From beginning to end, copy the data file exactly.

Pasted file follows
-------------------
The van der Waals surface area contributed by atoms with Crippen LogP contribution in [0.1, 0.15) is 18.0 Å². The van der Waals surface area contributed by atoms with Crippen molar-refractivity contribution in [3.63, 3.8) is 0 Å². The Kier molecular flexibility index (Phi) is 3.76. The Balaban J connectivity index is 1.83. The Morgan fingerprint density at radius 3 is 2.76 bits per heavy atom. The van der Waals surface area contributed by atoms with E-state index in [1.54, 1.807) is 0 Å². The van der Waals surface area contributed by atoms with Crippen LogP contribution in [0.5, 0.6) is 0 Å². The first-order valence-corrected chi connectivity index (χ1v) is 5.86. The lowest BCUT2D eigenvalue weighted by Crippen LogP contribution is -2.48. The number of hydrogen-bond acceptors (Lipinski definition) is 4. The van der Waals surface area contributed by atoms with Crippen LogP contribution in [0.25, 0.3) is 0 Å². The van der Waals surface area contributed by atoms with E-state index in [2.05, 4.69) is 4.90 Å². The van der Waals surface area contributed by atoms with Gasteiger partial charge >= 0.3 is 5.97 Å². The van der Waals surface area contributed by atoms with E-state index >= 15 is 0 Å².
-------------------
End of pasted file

The van der Waals surface area contributed by atoms with Crippen LogP contribution in [0.1, 0.15) is 18.0 Å². The van der Waals surface area contributed by atoms with Crippen molar-refractivity contribution in [3.63, 3.8) is 0 Å². The Kier molecular flexibility index (Phi) is 3.76. The Balaban J connectivity index is 1.83. The Morgan fingerprint density at radius 3 is 2.76 bits per heavy atom. The van der Waals surface area contributed by atoms with E-state index in [1.54, 1.807) is 0 Å². The van der Waals surface area contributed by atoms with Crippen LogP contribution in [0.5, 0.6) is 0 Å². The first-order valence-corrected chi connectivity index (χ1v) is 5.86. The lowest BCUT2D eigenvalue weighted by Crippen LogP contribution is -2.48. The number of hydrogen-bond acceptors (Lipinski definition) is 4. The van der Waals surface area contributed by atoms with Crippen LogP contribution in [0.25, 0.3) is 0 Å². The van der Waals surface area contributed by atoms with E-state index in [2.05, 4.69) is 4.90 Å². The van der Waals surface area contributed by atoms with Gasteiger partial charge >= 0.3 is 5.97 Å². The van der Waals surface area contributed by atoms with E-state index >= 15 is 0 Å².